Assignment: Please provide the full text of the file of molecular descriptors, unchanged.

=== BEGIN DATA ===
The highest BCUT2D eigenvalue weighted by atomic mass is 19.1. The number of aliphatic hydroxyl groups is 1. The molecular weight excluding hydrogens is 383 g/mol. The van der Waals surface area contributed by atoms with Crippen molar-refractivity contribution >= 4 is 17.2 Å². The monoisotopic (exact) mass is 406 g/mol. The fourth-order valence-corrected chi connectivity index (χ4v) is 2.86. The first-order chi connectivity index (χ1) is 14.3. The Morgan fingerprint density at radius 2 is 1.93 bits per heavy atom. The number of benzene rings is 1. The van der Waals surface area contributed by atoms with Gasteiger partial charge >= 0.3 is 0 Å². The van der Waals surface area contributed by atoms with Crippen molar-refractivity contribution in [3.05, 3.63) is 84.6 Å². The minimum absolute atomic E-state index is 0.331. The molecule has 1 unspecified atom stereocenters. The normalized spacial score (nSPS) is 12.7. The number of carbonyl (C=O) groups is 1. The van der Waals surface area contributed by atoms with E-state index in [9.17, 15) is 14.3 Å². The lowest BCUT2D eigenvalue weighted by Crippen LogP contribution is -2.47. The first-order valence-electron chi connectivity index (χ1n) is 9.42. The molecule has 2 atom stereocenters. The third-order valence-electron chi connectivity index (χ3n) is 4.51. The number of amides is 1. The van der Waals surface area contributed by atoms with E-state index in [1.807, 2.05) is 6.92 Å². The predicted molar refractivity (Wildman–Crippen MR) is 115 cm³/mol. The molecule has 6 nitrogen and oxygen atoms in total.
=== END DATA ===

The highest BCUT2D eigenvalue weighted by atomic mass is 19.1. The number of aliphatic hydroxyl groups is 1. The molecular weight excluding hydrogens is 383 g/mol. The van der Waals surface area contributed by atoms with Crippen molar-refractivity contribution >= 4 is 17.2 Å². The monoisotopic (exact) mass is 406 g/mol. The fourth-order valence-corrected chi connectivity index (χ4v) is 2.86. The first-order chi connectivity index (χ1) is 14.3. The Morgan fingerprint density at radius 2 is 1.93 bits per heavy atom. The number of benzene rings is 1. The van der Waals surface area contributed by atoms with Gasteiger partial charge >= 0.3 is 0 Å². The van der Waals surface area contributed by atoms with Crippen molar-refractivity contribution in [3.05, 3.63) is 84.6 Å². The minimum absolute atomic E-state index is 0.331. The molecule has 1 unspecified atom stereocenters. The normalized spacial score (nSPS) is 12.7. The number of carbonyl (C=O) groups is 1. The van der Waals surface area contributed by atoms with E-state index in [9.17, 15) is 14.3 Å². The lowest BCUT2D eigenvalue weighted by Crippen LogP contribution is -2.47. The first-order valence-electron chi connectivity index (χ1n) is 9.42. The molecule has 2 atom stereocenters. The third-order valence-electron chi connectivity index (χ3n) is 4.51. The number of amides is 1. The van der Waals surface area contributed by atoms with E-state index in [1.807, 2.05) is 6.92 Å². The predicted molar refractivity (Wildman–Crippen MR) is 115 cm³/mol. The molecule has 6 nitrogen and oxygen atoms in total.